6. by   elkpark
    I believe it was Chris Hayes on MSNBC last night who was talking about a GoFundMe campaign that was started to raise money to buy the search histories of the top Repugs in Congress and release them publicly. You can donate money and vote on whose search history you most want to see. The current amount raised is >$100k, and the top three names so far are Paul Ryan, Marsha Blackburn of TN (not sure why, but, okay ...), and Mitch McConnell, in that order.
  7. by   Lil Nel
    I really had to chuckle the other night as I read about a Republican member of Congress defending his refusal to demand Trump's tax returns by saying he believed in the "right to privacy." These words coming out of the mouth of party that just sold-out the privacy rights of the rest of us! Too funny. These Republicans are real Jokers.
  8. by   azhiker96
    Max Temkin has vowed to purchase and publish the browsing history of everyone who voted for this law. I think this is great and hope he follows through.

    It was already bad enough that the government had free access to our electronic tracks.
  9. by   Spidey's mom
    Quote from azhiker96
    Max Temkin has vowed to purchase and publish the browsing history of everyone who voted for this law. I think this is great and hope he follows through.

    It was already bad enough that the government had free access to our electronic tracks.
    I went to an eye-opening assembly at our local high school a couple of weeks ago.

    The staff had encountered problems with a particular group of students who were texting naked photos of themselves and/or others who shared photos. The admin tried to "educate" the students and worked with parents but this continued as a big "F" you by the students. I personally know the students in question and yes, it was a big "F" you.

    The district ended up with having our local DA and a member of the Cyber-Crime Sheriff's Department come up and speak at both high schools in our district.

    We have no privacy. At all. Everything we do on the internet is already available to those savvy enough to want to access it. Even things we think we delete, are still out there. It was rather scary to me and I changed a lot of things regarding the only social media I use, which is FB. Even so, everything I've ever put on there is "out there" somewhere.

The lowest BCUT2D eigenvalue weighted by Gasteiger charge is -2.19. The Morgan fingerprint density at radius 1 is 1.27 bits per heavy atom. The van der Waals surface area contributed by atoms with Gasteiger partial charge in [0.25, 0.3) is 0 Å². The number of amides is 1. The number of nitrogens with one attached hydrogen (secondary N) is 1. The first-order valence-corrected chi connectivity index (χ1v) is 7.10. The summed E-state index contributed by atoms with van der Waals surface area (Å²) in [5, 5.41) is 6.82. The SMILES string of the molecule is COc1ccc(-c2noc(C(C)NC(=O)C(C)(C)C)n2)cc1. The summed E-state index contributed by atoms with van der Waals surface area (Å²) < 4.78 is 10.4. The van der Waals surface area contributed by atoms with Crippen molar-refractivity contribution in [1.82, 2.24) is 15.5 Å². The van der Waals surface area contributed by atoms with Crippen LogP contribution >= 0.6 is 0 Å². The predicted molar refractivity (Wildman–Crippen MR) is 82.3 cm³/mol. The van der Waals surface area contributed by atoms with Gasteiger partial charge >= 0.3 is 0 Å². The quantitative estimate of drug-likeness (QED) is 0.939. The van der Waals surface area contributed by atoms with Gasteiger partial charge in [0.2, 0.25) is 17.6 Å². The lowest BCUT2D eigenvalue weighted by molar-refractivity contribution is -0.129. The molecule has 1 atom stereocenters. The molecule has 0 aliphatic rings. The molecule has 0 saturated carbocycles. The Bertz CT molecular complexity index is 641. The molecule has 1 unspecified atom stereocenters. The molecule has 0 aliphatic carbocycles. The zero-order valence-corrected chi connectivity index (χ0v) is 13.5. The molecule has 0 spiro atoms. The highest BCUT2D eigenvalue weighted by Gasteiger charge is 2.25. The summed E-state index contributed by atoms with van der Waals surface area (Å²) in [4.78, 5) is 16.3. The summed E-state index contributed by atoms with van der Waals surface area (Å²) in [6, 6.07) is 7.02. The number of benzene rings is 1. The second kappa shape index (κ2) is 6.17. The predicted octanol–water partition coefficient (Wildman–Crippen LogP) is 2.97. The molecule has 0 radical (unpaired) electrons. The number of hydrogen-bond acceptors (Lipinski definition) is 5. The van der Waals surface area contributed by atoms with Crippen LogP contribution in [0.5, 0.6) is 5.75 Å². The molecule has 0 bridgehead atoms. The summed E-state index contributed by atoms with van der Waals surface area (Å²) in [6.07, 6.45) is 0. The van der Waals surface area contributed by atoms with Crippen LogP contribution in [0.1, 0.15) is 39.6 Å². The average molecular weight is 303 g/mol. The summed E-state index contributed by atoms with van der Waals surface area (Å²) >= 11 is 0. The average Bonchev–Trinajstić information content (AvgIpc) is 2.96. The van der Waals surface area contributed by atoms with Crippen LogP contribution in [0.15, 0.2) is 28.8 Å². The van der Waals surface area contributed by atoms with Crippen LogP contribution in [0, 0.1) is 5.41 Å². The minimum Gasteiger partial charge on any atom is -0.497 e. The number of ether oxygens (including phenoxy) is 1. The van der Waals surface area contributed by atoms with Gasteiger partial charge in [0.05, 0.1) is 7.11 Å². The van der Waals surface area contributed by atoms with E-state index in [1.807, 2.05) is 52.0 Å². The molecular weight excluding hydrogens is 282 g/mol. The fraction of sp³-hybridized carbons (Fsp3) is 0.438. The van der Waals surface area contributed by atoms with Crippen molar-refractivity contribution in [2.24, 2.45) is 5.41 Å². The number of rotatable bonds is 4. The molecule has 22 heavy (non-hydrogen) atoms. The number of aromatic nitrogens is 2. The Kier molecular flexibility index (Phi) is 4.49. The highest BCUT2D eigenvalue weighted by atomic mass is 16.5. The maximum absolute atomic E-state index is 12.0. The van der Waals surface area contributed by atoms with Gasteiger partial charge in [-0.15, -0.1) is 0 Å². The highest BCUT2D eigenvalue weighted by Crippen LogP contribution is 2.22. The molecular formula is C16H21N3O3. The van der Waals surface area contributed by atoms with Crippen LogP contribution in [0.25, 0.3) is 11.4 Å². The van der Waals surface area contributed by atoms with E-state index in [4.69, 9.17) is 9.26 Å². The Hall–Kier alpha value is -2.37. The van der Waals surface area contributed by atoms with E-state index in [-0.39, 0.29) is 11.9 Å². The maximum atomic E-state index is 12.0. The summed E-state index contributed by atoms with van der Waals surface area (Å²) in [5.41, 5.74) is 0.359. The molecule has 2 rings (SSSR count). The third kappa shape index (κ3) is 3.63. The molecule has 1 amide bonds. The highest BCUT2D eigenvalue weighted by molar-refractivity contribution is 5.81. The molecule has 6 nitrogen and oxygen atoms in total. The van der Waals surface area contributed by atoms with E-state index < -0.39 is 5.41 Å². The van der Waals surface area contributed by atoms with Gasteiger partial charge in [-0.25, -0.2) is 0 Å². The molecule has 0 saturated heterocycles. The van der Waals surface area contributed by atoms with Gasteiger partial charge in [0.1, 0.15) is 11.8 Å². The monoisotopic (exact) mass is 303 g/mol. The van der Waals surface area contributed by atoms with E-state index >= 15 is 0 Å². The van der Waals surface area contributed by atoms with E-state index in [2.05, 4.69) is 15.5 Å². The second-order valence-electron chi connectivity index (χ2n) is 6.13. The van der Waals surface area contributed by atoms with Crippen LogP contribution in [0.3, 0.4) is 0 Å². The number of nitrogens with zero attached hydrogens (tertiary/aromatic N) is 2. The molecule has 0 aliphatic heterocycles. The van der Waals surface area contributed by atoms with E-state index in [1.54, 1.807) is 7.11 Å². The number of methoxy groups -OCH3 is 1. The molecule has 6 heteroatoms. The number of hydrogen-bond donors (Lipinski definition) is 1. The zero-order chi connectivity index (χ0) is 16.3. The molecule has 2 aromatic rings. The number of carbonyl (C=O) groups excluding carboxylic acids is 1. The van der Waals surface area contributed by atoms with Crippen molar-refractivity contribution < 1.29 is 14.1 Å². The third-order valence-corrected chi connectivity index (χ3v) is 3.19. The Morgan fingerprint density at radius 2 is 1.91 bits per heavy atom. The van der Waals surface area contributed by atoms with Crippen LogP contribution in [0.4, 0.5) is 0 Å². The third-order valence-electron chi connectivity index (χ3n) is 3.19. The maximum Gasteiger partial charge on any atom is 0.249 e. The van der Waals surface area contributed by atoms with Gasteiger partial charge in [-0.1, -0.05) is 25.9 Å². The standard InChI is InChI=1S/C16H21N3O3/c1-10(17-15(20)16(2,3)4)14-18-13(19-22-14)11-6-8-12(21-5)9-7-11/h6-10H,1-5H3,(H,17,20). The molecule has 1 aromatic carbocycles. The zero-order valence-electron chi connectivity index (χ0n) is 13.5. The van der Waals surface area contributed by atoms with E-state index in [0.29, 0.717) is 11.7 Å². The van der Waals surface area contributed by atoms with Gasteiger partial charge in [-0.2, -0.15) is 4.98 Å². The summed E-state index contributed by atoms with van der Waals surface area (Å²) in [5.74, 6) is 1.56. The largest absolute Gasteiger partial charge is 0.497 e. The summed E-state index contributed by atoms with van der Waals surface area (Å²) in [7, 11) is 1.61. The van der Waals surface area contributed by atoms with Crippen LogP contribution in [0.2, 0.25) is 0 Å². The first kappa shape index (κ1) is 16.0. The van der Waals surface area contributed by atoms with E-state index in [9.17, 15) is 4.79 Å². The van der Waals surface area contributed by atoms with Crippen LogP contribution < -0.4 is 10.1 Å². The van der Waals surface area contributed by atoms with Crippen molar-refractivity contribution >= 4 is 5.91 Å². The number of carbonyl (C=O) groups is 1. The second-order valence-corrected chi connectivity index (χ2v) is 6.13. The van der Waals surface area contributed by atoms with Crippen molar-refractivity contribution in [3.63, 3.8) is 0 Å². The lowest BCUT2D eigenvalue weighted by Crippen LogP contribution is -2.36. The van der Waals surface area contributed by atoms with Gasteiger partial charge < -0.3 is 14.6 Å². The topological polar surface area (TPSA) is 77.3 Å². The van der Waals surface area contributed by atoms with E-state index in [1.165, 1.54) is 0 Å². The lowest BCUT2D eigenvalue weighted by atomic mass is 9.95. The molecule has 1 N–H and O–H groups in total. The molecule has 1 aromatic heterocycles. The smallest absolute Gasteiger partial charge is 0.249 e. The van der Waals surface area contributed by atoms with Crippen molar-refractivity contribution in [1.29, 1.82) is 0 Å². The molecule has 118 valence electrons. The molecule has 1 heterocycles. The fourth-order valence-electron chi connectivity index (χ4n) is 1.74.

A law saying someone can't "sell" your private info is kind of pointless in my opinion now. It is already readily available to someone who wants it.

    My search engine info comes up regularly as ads on FB and here on AN.

    They've already got us folks.
  10. by   elkpark
    Quote from Spidey's mom
    I went to an eye-opening assembly at our local high school a couple of weeks ago.

    The staff had encountered problems with a particular group of students who were texting naked photos of themselves and/or others who shared photos. The admin tried to "educate" the students and worked with parents but this continued as a big "F" you by the students. I personally know the students in question and yes, it was a big "F" you.

    The district ended up with having our local DA and a member of the Cyber-Crime Sheriff's Department come up and speak at both high schools in our district.

    We have no privacy. At all. Everything we do on the internet is already available to those savvy enough to want to access it. Even things we think we delete, are still out there. It was rather scary to me and I changed a lot of things regarding the only social media I use, which is FB. Even so, everything I've ever put on there is "out there" somewhere.

    A law saying someone can't "sell" your private info is kind of pointless in my opinion now. It is already readily available to someone who wants it.

    My search engine info comes up regularly as ads on FB and here on AN.

    They've already got us folks.
    To me, this sounds like a more sophisticated than usual deflection in defense of the GOP. Yes, we're all aware that anything we do on the internet can be tracked and hacked, and nothing ever really disappears. But to justify rolling back these regulations by saying, Oh well, it doesn't matter because they already do it, is, IMO, no different than saying, well, people rob banks anyway, so we might as well repeal the laws against robbing banks.
  11. by   heron
    I could be wrong, but I recently read that those regulations hadn't even gone into effect yet.

    I agree that the move is deplorable - but my hair isn't on fire over it yet. Meanwhile, I also read that the plan to sell off public lands is still in the works, after Jason Chaffetz promised to pull it. Then there is the fact that climate research data is rapidly disappearing from government websites.

    Yee haw! Condos in Yellowstone (complete with geothermal heating)! Ski lodges in Yosemite! Right next to the coal mines. Climate change, you say? Where's the data? No data, no climate change, right?
    Last edit by heron on Mar 31
  12. by   Lil Nel
    Yes, the information is out there. But the point is, these companies are making money off of YOU and it is really YOUR information.

    So, shouldn't YOU be the one to make the money off of YOUR information?

    The regulations hadn't taken effect yet. But just look at who stands to profit from the nixing of the regulations. As usual, follow the money and then follow where the money trickles even further.
  13. by   Avid reader
    None are more hopelessly enslaved than those who falsely believe they are free.
  14. by   Avid reader
    Classic Faustian bargain.